profile

Wang Junzheng 王君正 Party Standing Committee, Xinjiang Uygur Autonomous Region

Largely hewing to prevailing Party strategy and slogans, Wang has also been outspoken about his commitment to the welfare of places and residents he has served, often allowing local conditions to steer implementation of central policies. In Changchun, he focused on building what he termed ‘a modern, livable city that local people are proud of and outsiders yearn for.’ Wang also made his mark by assembling officials there who he noted were loyal, clean, and reached collective decisions after debating approaches—code words for a leader who listens and is open to new ideas.


political career

Han nationality, born in May 1963, Linyi, Shandong, joined the Party in November 1987.

Feb 2019: Member, Party Standing Committee, Xinjiang Uygur Autonomous Region

Jan 2016: Member, Party Standing Committee of Jilin, Secretary of the Changchun Municipal Party Committee

Sep 2013–Jan 2016: Member, Party Standing Committee of Hubei, Secretary of the Fuyang Municipal Party Committee, and Director of the Standing Committee of the Municipal People’s Congress

Aug 2013–Sep 2013: Member, Party Standing Committee of Hubei, Secretary of the Fuyang Municipal Party Committee

Jun 2013–Aug 2013: Member, Party Standing Committee of Hubei, Vice Governor, Secretary of Fuyang Municipal Party Committee

May 2013–Jun 2013: Deputy Governor of Hubei, Secretary of Xiangyang Municipal Party Committee

Sep 2012–May 2013: Vice Governor of Hubei

Dec 2009–Sep 2012: Secretary of Lijiang Municipal Party Committee

Nov 2007–Dec 2009: Mayor, Lijiang and Deputy Secretary, Lijiang Municipal Party Committee

Jun 2007–Nov 2007: Deputy Mayor, Acting Mayor, Lijiang, Deputy Secretary of Lijiang Party Municipal Committee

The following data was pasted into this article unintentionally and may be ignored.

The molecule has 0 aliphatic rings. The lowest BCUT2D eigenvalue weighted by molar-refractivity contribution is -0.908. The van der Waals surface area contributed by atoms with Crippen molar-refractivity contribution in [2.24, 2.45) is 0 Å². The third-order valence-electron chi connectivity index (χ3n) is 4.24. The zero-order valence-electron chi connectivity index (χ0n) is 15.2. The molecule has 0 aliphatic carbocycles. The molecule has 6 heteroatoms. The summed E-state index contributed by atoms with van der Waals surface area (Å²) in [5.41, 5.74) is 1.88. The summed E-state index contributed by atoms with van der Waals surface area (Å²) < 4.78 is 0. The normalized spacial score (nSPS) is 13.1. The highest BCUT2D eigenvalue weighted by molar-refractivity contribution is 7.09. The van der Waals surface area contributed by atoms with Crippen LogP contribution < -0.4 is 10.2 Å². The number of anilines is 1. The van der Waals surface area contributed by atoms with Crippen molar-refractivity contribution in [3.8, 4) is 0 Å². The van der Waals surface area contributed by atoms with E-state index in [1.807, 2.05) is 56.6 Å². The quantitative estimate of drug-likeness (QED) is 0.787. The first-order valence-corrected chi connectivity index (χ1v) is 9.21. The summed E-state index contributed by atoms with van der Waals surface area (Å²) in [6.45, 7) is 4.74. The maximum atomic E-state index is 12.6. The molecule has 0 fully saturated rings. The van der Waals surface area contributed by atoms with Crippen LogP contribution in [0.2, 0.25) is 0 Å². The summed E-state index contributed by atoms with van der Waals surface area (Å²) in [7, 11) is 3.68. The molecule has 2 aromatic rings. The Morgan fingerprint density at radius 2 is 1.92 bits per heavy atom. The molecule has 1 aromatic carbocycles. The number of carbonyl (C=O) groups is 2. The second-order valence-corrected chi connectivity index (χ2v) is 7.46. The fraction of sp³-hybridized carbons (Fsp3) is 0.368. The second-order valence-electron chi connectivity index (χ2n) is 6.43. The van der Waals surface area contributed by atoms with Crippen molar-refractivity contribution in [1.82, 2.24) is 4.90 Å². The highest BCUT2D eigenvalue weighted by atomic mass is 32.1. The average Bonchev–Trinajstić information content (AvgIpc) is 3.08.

May 2007–Jun 2007: Deputy Secretary, Lijiang Municipal Party Committee, Yunnan

Sep 1998–Jul 2006: Tsinghua University School of Economics and Management, Business Administration, in-service postgraduate study, Ph.D. in Management

Jan 2005–May 2007: Vice President of the Yunnan Higher People’s Court

Nov 2003–Jan 2005: Deputy Secretary Kunming Municipal Committee, in charge of Propaganda Department

Oct 2003–Nov 2003: Deputy Secretary, Organisation Department of Kunming Municipal Committee

Nov 2000–Oct 2003: Section Head, Organisation Department, Kunming Municipal Committee

Dec 1998–Nov 2000: Secretary of the Political and Legal Committee Member, Kunming Municipal Standing Committee

Oct 1998–Dec 1998: Member of the Kunming Municipal Standing Committee

Jun 1995–Oct 1998: Secretary, Guandu District Party Committee of Kunming, Yunnan

Sep 1994 –Jun 1995: Deputy Secretary, Guandu District Party Committee of Kunming, Yunnan

Oct 1993–Sep 1994: Deputy Secretary, Yunnan Party Committee General Office

Aug 1988–Oct 1993: Staff member, Deputy Director General Office of the Ministry of Labour, director of the office of the Minister

Jul 1985–Aug 1988: Masters degree in Science and Socialism, People’s University of China

Sep 1981–Jul 1985: Student of Scientific Socialism, Department of Scientific Socialism, Shandong University


in case you missed it…

cp.signals—domestic policy movement
governance from below, not from Beijing
gaokao: reform and reality clash

cp.positions—audit of shifts across policy sectors
governance: aging well and more…
economy: MIIT work conference and more…

cp.observer—monthly roundup
december: CEWC and more…
november: summit season